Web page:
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Rethinking Tibeto-Burman: page 4

Conclusion: a plea for nuance
My focus in this short article on the need for precise terminology for describing and analysing Himalayan cultural diversity is intended as a cautionary reminder that ethnic and linguistic categories should not be conflated. While scholars and activists across the Himalayas are addressing the standardisation and documentation of unwritten languages, there is insufficient discussion about the social and political implications of choosing one script over another to represent endangered spoken forms. Recognising that many minority language communities have accepted the idea that a ‘proper’ language must be written, I have focussed on the motivations which inform decisions for or against the use of certain scripts in the representation of these languages.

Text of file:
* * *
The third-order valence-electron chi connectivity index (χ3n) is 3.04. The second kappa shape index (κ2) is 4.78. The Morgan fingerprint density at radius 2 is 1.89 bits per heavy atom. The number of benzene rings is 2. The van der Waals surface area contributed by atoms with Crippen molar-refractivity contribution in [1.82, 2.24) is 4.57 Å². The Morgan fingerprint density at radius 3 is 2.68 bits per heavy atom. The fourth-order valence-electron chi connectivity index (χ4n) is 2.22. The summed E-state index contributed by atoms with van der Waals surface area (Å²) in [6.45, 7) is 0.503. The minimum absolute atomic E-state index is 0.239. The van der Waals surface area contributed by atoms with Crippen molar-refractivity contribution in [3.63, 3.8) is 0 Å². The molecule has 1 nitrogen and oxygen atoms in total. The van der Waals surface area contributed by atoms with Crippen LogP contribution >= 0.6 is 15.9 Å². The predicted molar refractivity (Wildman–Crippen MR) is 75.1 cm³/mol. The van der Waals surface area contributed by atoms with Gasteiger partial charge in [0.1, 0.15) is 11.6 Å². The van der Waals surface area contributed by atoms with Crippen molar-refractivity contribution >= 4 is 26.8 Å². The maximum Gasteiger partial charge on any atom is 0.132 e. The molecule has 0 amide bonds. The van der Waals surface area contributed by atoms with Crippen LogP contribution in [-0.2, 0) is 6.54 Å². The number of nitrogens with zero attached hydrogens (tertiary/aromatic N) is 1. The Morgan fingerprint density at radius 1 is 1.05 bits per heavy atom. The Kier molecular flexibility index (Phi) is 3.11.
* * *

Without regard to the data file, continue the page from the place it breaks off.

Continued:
Dictionaries of endangered languages will be valuable both as records of the cultural wealth of their speakers and as useable resources for language acquisition. While it is likely that many of Nepal’s minority languages will be reduced from communicative vernaculars to markers of symbolic identity within a generation, this tragic loss should not overshadow language revival activities such as those described above for Thangmi. The cultural values and political valences attached to languages, rather like linguistic forms themselves, are dynamic and changing. As scholars, we would do well to recognise this and to develop analytical tools which are robust and yet flexible enough to make sense of shifting ethnolinguistic identities.

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